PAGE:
Subcommittee on City Operations for Mitigation of Climate Change
At the 13th World Winter Cities Conference for Mayors (WWCAM) held in Nuuk, Greenland in January 2008, it was resolved to establish a “Subcommittee on City Operations for Mitigation of Climate Change” with the aim of studying environmental issues that are of concern to winter cities.
Based on the Nuuk Declaration adopted at the Conference, the Subcommittee hopes to gather information about the kinds of environmental problems member cities are facing so that the data can be shared among them to improve winter city planning.
The Secretariat of the Subcommittee was located in the city of Anchorage, United States. (Completed in January 2012)
First meeting (January 20, 2008)
Second meeting (August 20, 2009)
Interim report (January 21, 2010)
Third meeting (July 9, 2010)
Final report (January 13, 2012)
The first meeting of the Subcommittee on City Operations for Mitigation of Climate Change was held in Prince George, Canada in conjunction with the 2008 Working-Level Officials Meeting of the WWCAM. Representatives of 12 cities from nine countries attended the meeting, and both the background of establishing the Subcommittee and case examples of member cities’ actions were presented.
Outline of the meeting
Anchorage indicated that the city has been working seriously on environmental issues and that the mayor of Anchorage was the first to sign the U.S. Mayors Climate Protection Agreement. Anchorage also revealed the results of a questionnaire and initiatives the city has taken. The Subcommittee will explore the idea of an agreement or charter to be adopted by WWCAM to conclude their research activity.
The city of Tromso made a presentation on environmental issues, citing receding glaciers and an increase in seawater surface temperatures. Tromso also described an electronic system for sorting biodegradable waste to recycle it for energy. The city has compiled an action plan to halve 1990-level CO2 emissions by 2020.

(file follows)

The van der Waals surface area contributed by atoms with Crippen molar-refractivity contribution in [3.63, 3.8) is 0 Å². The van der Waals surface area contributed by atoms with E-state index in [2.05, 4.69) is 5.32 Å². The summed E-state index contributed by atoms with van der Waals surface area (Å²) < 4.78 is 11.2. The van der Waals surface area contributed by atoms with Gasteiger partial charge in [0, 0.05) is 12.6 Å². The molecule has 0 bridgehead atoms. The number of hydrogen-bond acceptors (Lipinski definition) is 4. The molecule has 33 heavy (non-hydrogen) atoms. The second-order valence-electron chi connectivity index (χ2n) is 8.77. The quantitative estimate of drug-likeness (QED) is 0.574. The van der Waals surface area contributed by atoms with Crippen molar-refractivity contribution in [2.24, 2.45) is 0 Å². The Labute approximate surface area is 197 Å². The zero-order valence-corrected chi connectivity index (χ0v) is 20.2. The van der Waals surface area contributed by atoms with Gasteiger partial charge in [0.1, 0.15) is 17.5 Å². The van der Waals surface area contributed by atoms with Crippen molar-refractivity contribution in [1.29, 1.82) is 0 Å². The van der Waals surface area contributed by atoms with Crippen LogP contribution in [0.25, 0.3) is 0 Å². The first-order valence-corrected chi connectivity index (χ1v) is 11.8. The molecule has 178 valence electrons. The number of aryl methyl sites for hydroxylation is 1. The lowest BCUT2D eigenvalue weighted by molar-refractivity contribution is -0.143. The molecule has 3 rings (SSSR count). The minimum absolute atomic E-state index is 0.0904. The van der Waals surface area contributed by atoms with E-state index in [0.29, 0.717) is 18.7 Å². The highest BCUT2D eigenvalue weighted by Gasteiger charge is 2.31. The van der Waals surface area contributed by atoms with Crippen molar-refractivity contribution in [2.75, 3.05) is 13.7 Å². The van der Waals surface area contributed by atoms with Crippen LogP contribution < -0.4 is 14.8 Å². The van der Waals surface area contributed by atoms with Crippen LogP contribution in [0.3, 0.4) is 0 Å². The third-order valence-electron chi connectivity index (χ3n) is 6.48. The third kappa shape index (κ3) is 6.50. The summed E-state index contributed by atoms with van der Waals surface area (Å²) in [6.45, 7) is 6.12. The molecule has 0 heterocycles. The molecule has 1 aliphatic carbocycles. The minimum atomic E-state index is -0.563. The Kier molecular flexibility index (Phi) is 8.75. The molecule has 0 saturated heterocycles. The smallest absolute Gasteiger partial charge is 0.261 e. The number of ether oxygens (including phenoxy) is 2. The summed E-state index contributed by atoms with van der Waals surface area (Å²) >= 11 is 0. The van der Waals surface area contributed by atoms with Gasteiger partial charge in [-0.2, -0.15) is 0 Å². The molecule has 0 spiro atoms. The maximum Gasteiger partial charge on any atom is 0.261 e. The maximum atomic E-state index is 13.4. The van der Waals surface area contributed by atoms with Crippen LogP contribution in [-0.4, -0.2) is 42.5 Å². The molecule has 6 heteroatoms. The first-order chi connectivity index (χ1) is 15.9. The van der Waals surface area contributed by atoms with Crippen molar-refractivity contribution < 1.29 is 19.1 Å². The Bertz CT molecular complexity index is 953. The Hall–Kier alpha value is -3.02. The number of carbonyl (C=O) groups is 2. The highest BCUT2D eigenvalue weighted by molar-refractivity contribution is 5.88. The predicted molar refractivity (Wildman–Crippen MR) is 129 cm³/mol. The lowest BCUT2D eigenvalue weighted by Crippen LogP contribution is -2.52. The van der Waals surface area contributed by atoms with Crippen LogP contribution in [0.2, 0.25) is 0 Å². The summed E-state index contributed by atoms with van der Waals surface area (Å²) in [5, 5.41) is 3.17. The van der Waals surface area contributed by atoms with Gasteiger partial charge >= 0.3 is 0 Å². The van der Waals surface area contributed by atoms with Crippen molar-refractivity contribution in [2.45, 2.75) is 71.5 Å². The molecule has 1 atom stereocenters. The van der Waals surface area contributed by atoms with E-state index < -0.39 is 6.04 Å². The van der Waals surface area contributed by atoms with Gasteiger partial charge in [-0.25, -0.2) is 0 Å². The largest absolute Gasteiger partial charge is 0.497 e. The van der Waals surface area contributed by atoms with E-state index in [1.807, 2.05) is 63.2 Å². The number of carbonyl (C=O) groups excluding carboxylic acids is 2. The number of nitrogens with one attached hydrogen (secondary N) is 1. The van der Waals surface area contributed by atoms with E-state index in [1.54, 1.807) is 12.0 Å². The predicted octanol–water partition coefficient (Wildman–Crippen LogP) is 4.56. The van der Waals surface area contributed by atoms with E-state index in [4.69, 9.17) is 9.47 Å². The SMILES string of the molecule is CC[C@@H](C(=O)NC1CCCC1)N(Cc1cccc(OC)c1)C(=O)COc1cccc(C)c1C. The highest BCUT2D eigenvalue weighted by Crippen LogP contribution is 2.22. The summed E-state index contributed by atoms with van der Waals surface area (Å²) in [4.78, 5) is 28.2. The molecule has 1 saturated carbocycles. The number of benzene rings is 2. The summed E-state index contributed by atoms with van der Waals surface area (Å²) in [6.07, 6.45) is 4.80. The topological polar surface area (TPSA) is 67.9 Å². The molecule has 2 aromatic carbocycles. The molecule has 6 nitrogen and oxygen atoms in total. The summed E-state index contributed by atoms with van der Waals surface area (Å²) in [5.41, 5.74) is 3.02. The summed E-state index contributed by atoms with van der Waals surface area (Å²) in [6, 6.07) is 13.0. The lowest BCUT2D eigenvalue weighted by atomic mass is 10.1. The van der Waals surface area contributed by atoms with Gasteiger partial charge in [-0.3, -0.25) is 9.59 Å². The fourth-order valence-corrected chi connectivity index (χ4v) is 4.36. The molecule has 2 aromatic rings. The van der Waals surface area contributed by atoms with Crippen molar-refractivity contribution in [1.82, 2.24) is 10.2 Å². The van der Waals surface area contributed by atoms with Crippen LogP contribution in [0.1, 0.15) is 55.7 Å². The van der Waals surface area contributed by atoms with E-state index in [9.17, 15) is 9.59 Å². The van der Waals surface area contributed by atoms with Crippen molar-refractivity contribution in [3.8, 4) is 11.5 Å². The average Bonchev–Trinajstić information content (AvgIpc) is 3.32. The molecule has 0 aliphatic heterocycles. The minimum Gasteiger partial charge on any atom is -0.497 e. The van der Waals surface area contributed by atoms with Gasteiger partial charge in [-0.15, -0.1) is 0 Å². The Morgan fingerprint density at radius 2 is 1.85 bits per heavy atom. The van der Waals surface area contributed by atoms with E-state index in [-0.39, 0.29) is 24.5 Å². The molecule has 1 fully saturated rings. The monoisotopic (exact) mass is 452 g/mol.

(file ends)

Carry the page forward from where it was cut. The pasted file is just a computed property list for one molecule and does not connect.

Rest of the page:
Dick Stallone (left) and David Ramseur of Anchorage report on subcommittee activities
Eirin Rodseth of Tromso report on subcommittee activities
Results of the questionnaire
・ All member-city governments and residents consider climate change an important issue.
・ The results of climate change vary widely, and include warmer temperatures and river ice jams; less snowfall and more drought; rising timberlines; increases in pests; retreating glaciers; and an adverse impact on wildlife.
・ WWCAM cities are working on ways to reduce the impact of climate change, including the use of energy-efficient city vehicles and lighting; increased recycling; a ban on plastic bags; more bicycle use; and the use of alternative energies, such as wind
Tromso, Norway English
The second meeting of the Subcommittee on City Operations for Mitigation of Climate Change was held in Tromso, Norway in conjunction with the 2009 Working-Level Officials Meeting of the WWCAM. Representatives of nine cities from six countries attended the meeting, and the City of Anchorage, which is the Secretariat of the Subcommittee, presented a case example of Anchorage’s actions related to street lights making use of the LED technology.
Outline of the meeting
Anchorage has 16,000 street lights, 1500 trail lights, and hundreds of bus stop and pedestrian lights. LED technology has the potential to reduce energy use by 50%. To learn more, Anchorage installed 4,000 LED street lights to field test their effectiveness on several levels. Local residents overwhelmingly approved the new white light over the old HPS technology (orange-colored high pressure sodium lights).
・ White light at 4700 degrees Kelvin was found to be the optimum color, matching natural moonlight. It is pleasing to humans and does not disturb nocturnal animals.
・ We specified streetlights must be dark-sky certified so light is not lost upward to the night sky, and fixtures must also have house-side shields to prevent light trespass into homes.